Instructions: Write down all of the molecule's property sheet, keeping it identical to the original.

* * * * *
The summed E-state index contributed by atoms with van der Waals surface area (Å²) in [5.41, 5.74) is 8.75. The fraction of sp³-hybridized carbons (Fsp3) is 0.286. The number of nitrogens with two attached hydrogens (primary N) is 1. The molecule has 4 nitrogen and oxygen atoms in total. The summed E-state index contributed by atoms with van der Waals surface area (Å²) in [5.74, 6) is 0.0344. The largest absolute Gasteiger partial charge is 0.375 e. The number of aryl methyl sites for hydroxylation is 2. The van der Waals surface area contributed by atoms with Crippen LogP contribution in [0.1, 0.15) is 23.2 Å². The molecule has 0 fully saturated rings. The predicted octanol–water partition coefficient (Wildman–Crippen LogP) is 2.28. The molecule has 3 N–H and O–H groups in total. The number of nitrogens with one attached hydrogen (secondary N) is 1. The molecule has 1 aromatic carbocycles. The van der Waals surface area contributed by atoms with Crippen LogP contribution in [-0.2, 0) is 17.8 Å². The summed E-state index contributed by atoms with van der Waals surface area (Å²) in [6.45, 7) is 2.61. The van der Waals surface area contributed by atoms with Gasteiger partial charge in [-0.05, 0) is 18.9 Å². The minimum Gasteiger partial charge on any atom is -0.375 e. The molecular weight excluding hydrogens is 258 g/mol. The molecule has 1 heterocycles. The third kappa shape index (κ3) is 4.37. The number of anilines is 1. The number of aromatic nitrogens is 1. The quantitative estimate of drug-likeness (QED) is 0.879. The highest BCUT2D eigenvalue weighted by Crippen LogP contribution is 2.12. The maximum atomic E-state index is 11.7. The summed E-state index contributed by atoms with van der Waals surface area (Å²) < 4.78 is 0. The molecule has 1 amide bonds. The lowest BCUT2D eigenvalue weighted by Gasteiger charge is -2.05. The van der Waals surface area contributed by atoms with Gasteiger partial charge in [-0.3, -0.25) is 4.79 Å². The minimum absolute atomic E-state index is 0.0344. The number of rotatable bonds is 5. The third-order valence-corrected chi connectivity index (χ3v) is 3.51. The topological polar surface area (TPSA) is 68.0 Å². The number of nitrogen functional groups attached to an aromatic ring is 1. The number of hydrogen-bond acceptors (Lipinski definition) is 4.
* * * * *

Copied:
The summed E-state index contributed by atoms with van der Waals surface area (Å²) in [5.41, 5.74) is 8.75. The fraction of sp³-hybridized carbons (Fsp3) is 0.286. The number of nitrogens with two attached hydrogens (primary N) is 1. The molecule has 4 nitrogen and oxygen atoms in total. The summed E-state index contributed by atoms with van der Waals surface area (Å²) in [5.74, 6) is 0.0344. The largest absolute Gasteiger partial charge is 0.375 e. The number of aryl methyl sites for hydroxylation is 2. The van der Waals surface area contributed by atoms with Crippen LogP contribution in [0.1, 0.15) is 23.2 Å². The molecule has 0 fully saturated rings. The predicted octanol–water partition coefficient (Wildman–Crippen LogP) is 2.28. The molecule has 3 N–H and O–H groups in total. The number of nitrogens with one attached hydrogen (secondary N) is 1. The molecule has 1 aromatic carbocycles. The van der Waals surface area contributed by atoms with Crippen LogP contribution in [-0.2, 0) is 17.8 Å². The summed E-state index contributed by atoms with van der Waals surface area (Å²) in [6.45, 7) is 2.61. The van der Waals surface area contributed by atoms with Gasteiger partial charge in [-0.05, 0) is 18.9 Å². The minimum Gasteiger partial charge on any atom is -0.375 e. The molecular weight excluding hydrogens is 258 g/mol. The molecule has 1 heterocycles. The third kappa shape index (κ3) is 4.37. The number of anilines is 1. The number of aromatic nitrogens is 1. The quantitative estimate of drug-likeness (QED) is 0.879. The highest BCUT2D eigenvalue weighted by Crippen LogP contribution is 2.12. The maximum atomic E-state index is 11.7. The summed E-state index contributed by atoms with van der Waals surface area (Å²) < 4.78 is 0. The molecule has 1 amide bonds. The lowest BCUT2D eigenvalue weighted by Gasteiger charge is -2.05. The van der Waals surface area contributed by atoms with Gasteiger partial charge in [-0.3, -0.25) is 4.79 Å². The minimum absolute atomic E-state index is 0.0344. The number of rotatable bonds is 5. The third-order valence-corrected chi connectivity index (χ3v) is 3.51. The topological polar surface area (TPSA) is 68.0 Å². The number of nitrogen functional groups attached to an aromatic ring is 1. The number of hydrogen-bond acceptors (Lipinski definition) is 4.